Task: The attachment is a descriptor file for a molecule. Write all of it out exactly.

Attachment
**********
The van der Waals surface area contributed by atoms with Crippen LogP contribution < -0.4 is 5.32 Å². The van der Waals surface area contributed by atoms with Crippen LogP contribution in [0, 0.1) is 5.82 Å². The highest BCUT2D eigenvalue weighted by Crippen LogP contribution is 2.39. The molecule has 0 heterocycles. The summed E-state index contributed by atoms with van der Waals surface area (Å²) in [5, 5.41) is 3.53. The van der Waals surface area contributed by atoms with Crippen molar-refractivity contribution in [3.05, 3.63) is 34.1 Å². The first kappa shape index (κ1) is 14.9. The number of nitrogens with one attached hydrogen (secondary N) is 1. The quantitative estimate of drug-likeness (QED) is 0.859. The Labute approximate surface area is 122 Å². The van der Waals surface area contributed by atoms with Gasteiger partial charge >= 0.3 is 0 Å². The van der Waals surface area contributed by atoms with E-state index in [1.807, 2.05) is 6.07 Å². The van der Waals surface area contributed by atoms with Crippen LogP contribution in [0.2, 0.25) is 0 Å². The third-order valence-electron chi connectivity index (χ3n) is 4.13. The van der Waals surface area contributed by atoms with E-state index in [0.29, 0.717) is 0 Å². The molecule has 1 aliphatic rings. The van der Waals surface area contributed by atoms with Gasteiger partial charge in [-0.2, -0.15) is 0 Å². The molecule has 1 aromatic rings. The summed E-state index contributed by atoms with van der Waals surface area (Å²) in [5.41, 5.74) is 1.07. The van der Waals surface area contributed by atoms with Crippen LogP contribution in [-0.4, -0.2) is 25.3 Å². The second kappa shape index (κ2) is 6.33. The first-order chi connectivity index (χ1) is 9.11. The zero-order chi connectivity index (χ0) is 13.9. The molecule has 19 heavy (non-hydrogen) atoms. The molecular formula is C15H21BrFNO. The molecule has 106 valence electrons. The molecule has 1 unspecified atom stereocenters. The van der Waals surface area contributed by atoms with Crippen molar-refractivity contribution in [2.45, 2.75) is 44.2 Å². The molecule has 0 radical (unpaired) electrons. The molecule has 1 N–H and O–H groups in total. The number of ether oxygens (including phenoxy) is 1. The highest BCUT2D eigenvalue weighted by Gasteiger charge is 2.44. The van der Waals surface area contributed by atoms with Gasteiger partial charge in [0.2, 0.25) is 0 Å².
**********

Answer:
The van der Waals surface area contributed by atoms with Crippen LogP contribution < -0.4 is 5.32 Å². The van der Waals surface area contributed by atoms with Crippen LogP contribution in [0, 0.1) is 5.82 Å². The highest BCUT2D eigenvalue weighted by Crippen LogP contribution is 2.39. The molecule has 0 heterocycles. The summed E-state index contributed by atoms with van der Waals surface area (Å²) in [5, 5.41) is 3.53. The van der Waals surface area contributed by atoms with Crippen molar-refractivity contribution in [3.05, 3.63) is 34.1 Å². The first kappa shape index (κ1) is 14.9. The number of nitrogens with one attached hydrogen (secondary N) is 1. The quantitative estimate of drug-likeness (QED) is 0.859. The Labute approximate surface area is 122 Å². The van der Waals surface area contributed by atoms with Gasteiger partial charge >= 0.3 is 0 Å². The van der Waals surface area contributed by atoms with E-state index in [1.807, 2.05) is 6.07 Å². The van der Waals surface area contributed by atoms with Crippen LogP contribution in [0.2, 0.25) is 0 Å². The third-order valence-electron chi connectivity index (χ3n) is 4.13. The van der Waals surface area contributed by atoms with E-state index in [0.29, 0.717) is 0 Å². The molecule has 1 aliphatic rings. The van der Waals surface area contributed by atoms with Gasteiger partial charge in [-0.2, -0.15) is 0 Å². The molecule has 1 aromatic rings. The summed E-state index contributed by atoms with van der Waals surface area (Å²) in [5.41, 5.74) is 1.07. The van der Waals surface area contributed by atoms with Crippen LogP contribution in [-0.4, -0.2) is 25.3 Å². The second kappa shape index (κ2) is 6.33. The first-order chi connectivity index (χ1) is 9.11. The zero-order chi connectivity index (χ0) is 13.9. The molecule has 19 heavy (non-hydrogen) atoms. The molecular formula is C15H21BrFNO. The molecule has 106 valence electrons. The molecule has 1 unspecified atom stereocenters. The van der Waals surface area contributed by atoms with Crippen molar-refractivity contribution in [2.45, 2.75) is 44.2 Å². The molecule has 0 radical (unpaired) electrons. The molecule has 1 N–H and O–H groups in total. The number of ether oxygens (including phenoxy) is 1. The highest BCUT2D eigenvalue weighted by Gasteiger charge is 2.44. The van der Waals surface area contributed by atoms with Gasteiger partial charge in [0.2, 0.25) is 0 Å².